These three have been busy this week organizing a home corporation to purchase and bring in a Curtiss aeroplane to carry passage and do a general commercial and advertising business. Already over 75 percent of the capital stock has been subscribed, the venture is assured, and there have been a large number of applications from Medford men and women for flights in this plane. The only thing to prevent everyone with the price from taking one or more flights is that the plane will not be here long enough to satisfy local demand, as the promoters expect to take it to Klamath Falls for the state Elks convention in August and possibly to the Roundup in Pendleton. There will be a demand for the plane in other Oregon communities also, and in the winter the company expects to have the plane in use constantly in California.
    And an additional attractive feature of the flights for Medford people is that the pilot of the plane will be Floyd H. Hart, the home boy who won high honors as an aviator in France with one hundred hours in the air to his credit, has flown a dozen different types of aircraft and was officially cited for bringing down a Bosch plane in France last October.
    The company is being promoted by Sergeant Seely Hall, Lieutenant Frank P. Farrell and Lieutenant Floyd P. Hart, all three of whom have had considerable experience. Seely Hall was for two years in charge of a motor test block at Rothwell Field, San Diego, and will have charge of the plane. Frank Farrell was a naval aviation pilot and instructor. The plane will be piloted by Floyd Hart.
    The insurance companies consider this plan a good risk, as C. C. McCurdy offered to get complete protection for breakage to plane, liability, etc., for a 12½ percent premium.
Medford Mail Tribune, July 12, 1919, page 3

    Seely Hall and Floyd Hart left last night for Mather Field, Sacramento, Cal., to purchase an aeroplane to be used in flights in this city and valley. If the negotiations can be closed at once the plane will arrive in a week or 10 days, and the initial flights taken. It will be a Curtiss machine. The $5000 sought to secure the plane was completed in record time. A meeting of the stockholders was held at the Big Pines last night. Medford is the first city in Oregon to promote such a venture.
Medford Sun, July 13, 1919, page 2

    Frank Farrell received a telegram this morning from Seely Hall and Floyd Hart from Mather Field, Sacramento, to which place they went to purchase an airplane for the Medford company just organized, stating that they had bought a fine Curtiss plane with an entirely new engine, and that the outfit would be expressed to Medford as soon as possible. If there are no unforeseen delays passengers carrying flights will be begun next Saturday afternoon or at the latest on Sunday. There is a long waiting list of local people who want to take air trips in the Medford company's auto [sic].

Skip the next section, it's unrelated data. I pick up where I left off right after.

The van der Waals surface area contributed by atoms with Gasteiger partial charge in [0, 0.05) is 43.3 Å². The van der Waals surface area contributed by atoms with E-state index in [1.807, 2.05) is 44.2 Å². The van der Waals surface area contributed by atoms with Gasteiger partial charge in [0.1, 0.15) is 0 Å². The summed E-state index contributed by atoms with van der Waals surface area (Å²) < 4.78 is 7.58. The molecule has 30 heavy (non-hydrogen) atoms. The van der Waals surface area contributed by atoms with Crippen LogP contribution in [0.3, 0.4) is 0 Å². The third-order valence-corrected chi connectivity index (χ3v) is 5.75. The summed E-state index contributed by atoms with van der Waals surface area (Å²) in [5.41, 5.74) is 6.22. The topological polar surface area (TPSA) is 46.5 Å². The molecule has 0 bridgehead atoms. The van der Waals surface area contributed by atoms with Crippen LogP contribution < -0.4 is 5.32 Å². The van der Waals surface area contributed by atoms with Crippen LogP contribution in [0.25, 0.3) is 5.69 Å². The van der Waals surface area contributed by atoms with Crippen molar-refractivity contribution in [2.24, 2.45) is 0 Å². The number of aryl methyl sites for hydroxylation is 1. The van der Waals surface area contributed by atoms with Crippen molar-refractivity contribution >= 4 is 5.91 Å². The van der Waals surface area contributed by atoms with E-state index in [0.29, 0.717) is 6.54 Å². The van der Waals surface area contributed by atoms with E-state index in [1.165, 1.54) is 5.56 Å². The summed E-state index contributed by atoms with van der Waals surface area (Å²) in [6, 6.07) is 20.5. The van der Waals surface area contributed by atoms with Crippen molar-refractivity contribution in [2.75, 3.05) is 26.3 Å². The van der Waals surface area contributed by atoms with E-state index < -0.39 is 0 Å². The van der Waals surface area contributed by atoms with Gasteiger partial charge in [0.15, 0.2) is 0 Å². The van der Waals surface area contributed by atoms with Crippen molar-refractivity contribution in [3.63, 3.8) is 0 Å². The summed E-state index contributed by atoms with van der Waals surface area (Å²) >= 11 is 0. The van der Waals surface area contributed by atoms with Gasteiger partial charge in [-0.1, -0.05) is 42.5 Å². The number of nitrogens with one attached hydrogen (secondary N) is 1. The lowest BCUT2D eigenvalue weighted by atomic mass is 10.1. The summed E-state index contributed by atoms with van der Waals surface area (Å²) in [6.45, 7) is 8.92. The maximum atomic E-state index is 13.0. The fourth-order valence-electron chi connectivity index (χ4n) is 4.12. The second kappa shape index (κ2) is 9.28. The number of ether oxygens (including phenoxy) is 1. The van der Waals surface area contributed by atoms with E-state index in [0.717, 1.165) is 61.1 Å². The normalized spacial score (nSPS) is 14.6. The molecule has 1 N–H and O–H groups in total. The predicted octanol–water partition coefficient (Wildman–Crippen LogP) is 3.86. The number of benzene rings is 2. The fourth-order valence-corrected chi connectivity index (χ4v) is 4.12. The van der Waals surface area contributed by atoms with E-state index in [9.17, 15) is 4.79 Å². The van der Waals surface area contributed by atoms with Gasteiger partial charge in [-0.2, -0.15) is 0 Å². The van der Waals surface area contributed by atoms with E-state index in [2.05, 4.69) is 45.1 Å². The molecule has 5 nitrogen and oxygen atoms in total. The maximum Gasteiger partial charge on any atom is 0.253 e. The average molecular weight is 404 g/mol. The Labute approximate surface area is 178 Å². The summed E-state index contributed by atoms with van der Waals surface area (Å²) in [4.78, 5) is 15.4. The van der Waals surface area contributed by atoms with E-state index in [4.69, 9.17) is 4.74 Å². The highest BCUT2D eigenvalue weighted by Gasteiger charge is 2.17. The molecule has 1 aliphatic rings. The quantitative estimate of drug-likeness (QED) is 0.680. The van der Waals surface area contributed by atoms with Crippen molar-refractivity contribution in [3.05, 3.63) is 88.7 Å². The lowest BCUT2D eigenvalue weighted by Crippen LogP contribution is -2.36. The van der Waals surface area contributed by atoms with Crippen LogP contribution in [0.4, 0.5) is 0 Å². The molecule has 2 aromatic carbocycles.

"Local Briefs,"
Medford Mail Tribune, July 15, 1919, page 2

Medford Men To Organize Aeroplane Company.
    Arrangements have been made whereby three Medford men will combine to buy an aeroplane. The men are Seely Hall, Floyd Hart and Frank Farrell, all of them being well known locally, and all three served in the aviation branch of the army. They have purchased a Curtiss plane, and its arrival is looked forward to with interest. They plan to take the machine to Klamath Falls and possibly to Crater Lake in the near future.
    The investment would prove a success, for undoubtedly there are many people in this valley alone who will kiss a ten-spot goodbye for the privilege of getting a little nearer Heaven. The writer of this article, however, has no aspirations in that line.

Jacksonville Post,
July 19, 1919, page 1


    The aeroplane of the recently formed Medford company, which was purchased at Sacramento, is expected to arrive here this afternoon, and flying may start Sunday afternoon at the flying field which early this afternoon had not been chosen. The plane, which is a new one with a new Curtiss motor, has been in use for several days by Floyd Hart at Sacramento, and this experienced Medford aviator likes it very much.
    After a thorough testing of the machine, presumably Sunday afternoon, passengers will be taken up on short flights. Already there is a long list of applicants for flights, there being quite a competition as to who shall enjoy the first flights. The plane will only be here for a few weeks before it is taken for flights to Klamath Falls, eastern Oregon and northern California. In addition to regular flights the plane will make special flights of an hour or more by special arrangement. Applicants can hand their names to Court Hall at the Commercial Club.